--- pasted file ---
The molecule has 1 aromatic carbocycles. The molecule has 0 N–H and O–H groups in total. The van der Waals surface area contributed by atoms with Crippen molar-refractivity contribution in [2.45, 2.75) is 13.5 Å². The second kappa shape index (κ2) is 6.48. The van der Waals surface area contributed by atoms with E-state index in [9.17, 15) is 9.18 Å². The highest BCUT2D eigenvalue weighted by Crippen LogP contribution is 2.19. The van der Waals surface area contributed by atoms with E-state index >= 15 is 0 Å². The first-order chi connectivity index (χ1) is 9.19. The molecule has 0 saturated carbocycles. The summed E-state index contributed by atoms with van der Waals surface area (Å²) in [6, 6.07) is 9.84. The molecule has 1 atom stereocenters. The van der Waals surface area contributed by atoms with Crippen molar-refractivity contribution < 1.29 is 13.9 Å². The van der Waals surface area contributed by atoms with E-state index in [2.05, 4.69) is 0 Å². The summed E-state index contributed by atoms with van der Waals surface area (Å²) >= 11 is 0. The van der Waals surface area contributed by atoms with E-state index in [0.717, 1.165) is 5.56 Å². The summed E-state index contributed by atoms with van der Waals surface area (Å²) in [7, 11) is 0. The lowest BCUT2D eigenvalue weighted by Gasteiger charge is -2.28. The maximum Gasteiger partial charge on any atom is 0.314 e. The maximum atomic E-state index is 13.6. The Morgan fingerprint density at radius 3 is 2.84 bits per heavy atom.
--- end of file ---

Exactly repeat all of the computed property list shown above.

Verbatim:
The molecule has 1 aromatic carbocycles. The molecule has 0 N–H and O–H groups in total. The van der Waals surface area contributed by atoms with Crippen molar-refractivity contribution in [2.45, 2.75) is 13.5 Å². The second kappa shape index (κ2) is 6.48. The van der Waals surface area contributed by atoms with E-state index in [9.17, 15) is 9.18 Å². The highest BCUT2D eigenvalue weighted by Crippen LogP contribution is 2.19. The van der Waals surface area contributed by atoms with E-state index >= 15 is 0 Å². The first-order chi connectivity index (χ1) is 9.19. The molecule has 0 saturated carbocycles. The summed E-state index contributed by atoms with van der Waals surface area (Å²) in [6, 6.07) is 9.84. The molecule has 1 atom stereocenters. The van der Waals surface area contributed by atoms with Crippen molar-refractivity contribution < 1.29 is 13.9 Å². The van der Waals surface area contributed by atoms with E-state index in [2.05, 4.69) is 0 Å². The summed E-state index contributed by atoms with van der Waals surface area (Å²) >= 11 is 0. The van der Waals surface area contributed by atoms with E-state index in [0.717, 1.165) is 5.56 Å². The summed E-state index contributed by atoms with van der Waals surface area (Å²) in [7, 11) is 0. The lowest BCUT2D eigenvalue weighted by Gasteiger charge is -2.28. The maximum Gasteiger partial charge on any atom is 0.314 e. The maximum atomic E-state index is 13.6. The Morgan fingerprint density at radius 3 is 2.84 bits per heavy atom.